Grenada gives legal teeth to CAAM-PH agreement

After approximately15 years, the Government of Grenada is finally taking the necessary steps to legally accede to the Caribbean Accreditation Authority for Education in Medicine and other Health Professions (CAAM-HP), which was established in 2003.

CAAM-HP is an accreditation body established in 2003, to legally determine and prescribe standards and to accredit programmes of medical, dental, veterinary and other health professions and for incidental purposes for medical, veterinary, and dental schools in the 15 member nations of the Caribbean Community (CARICOM).

Its main purpose is to ensure that schools meet standards of structure, function, and performance and assures society and the health professions that graduates of accredited schools meet the educational requirements for further training and the health care needs of the people in the Caribbean.

Last December, the Lower House of Parliament approved the Caribbean Accreditation Authority for Medicine and other Health Professions (Bill), 2015, to give effect to the agreement signed on July 4, 2004.

Education Minister, Anthony Boatswain who presented the bill for first reading noted the “negative impacts” that the “the absence of such legislation” has had on “the accreditation and recognition process for the St. George’s University (SGU).”

He pointed out that “CAAM-HD does not have the authority to act on behalf of the Government of Grenada or to represent, or make applications on behalf of SGU to international organisations”.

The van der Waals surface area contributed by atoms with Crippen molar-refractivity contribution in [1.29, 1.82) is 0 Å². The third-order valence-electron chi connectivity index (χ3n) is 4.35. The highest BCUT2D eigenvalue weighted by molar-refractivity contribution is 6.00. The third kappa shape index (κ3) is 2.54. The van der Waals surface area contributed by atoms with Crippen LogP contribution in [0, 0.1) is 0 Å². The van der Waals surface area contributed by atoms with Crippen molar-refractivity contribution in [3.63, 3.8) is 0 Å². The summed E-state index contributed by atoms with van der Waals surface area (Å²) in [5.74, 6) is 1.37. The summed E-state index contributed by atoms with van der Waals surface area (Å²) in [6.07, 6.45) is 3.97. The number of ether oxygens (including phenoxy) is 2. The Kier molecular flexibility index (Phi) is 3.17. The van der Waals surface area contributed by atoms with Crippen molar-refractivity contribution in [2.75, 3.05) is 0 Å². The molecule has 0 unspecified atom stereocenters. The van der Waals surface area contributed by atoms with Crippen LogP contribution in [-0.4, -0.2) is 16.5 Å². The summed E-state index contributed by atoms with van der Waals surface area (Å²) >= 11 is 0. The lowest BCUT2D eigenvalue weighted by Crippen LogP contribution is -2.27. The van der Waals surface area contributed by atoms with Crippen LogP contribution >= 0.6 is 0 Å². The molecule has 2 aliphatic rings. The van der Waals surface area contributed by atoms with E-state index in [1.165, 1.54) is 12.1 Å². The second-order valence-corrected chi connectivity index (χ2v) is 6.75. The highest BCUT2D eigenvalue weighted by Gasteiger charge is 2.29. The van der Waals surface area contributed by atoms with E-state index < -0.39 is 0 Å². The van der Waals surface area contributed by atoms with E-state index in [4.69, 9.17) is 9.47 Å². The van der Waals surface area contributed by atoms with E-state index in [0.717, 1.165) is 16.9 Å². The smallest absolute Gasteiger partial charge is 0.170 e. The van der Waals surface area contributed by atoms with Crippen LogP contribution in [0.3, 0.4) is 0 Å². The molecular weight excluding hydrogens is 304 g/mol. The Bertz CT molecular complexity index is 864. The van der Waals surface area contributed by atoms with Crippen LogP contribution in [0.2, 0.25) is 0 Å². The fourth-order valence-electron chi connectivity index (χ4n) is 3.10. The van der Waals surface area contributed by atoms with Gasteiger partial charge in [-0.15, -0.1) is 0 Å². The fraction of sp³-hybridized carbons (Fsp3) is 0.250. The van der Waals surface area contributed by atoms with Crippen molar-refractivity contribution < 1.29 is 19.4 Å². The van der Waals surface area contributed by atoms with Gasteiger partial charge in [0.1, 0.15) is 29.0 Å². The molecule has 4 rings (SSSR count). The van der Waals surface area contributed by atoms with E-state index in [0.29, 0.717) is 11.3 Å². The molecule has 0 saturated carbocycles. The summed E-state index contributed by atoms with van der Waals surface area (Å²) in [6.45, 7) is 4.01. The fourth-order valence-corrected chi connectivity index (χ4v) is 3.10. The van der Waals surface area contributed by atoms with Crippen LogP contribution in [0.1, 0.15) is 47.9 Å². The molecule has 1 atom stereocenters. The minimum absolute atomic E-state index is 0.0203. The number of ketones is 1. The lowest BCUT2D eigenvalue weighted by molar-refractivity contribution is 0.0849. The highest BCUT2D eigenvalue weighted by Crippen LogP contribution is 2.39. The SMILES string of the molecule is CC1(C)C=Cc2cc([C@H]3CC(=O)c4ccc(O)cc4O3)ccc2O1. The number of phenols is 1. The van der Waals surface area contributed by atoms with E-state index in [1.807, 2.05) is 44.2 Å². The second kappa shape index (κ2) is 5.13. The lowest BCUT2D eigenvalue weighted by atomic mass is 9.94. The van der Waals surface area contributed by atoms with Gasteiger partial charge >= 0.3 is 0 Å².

In addition, he said that “in order to ensure that students attending SGU have access to federal loans in the USA, SGU must make (an) application for comparability to the National Committee on Foreign Medical Education Accreditation (NCFMEA),” which can “only be submitted to the accrediting agency, which in our case would be CAAM-MD.”

The Education Minister informed the House that “CAAM-HP has been the accrediting agency for SGU since 2007,” and has since “served as the means of providing quality that generates confidence in the principal stakeholders regionally and internationally, in the students as well as the general public.”

“We (Government), have received a letter from SGU requesting that we move speedily,” Minister Boatswain went on to say, noting that the next NCFMEA conference is carded for April 2016 and that the organisation has already approved a request from the Government of Grenada to be placed on the agenda of the conference.

“It means Mr. Speaker, that we have to move with some degree of pace to ensure that this piece of legislation is passed prior to the conference in 2016,” Boatswain emphasized, pointing to the many benefits to be derived as a result.

“The standards and procedures used by CAAM-HP for the accreditation of SGU would be considered comparable with the standards used by medical education providers in the United States of America…foreign students would be able to access federal loans in the USA to facilitate their registration with SGU,” he said.

“This is very important in order to generate the confidence that is desired for such a high level medical institution,” he added.

Additionally, the Education Minister pointed out that this will have no effect on the National Accreditation Board as this board would then be restricted to the general areas of tertiary education providers.

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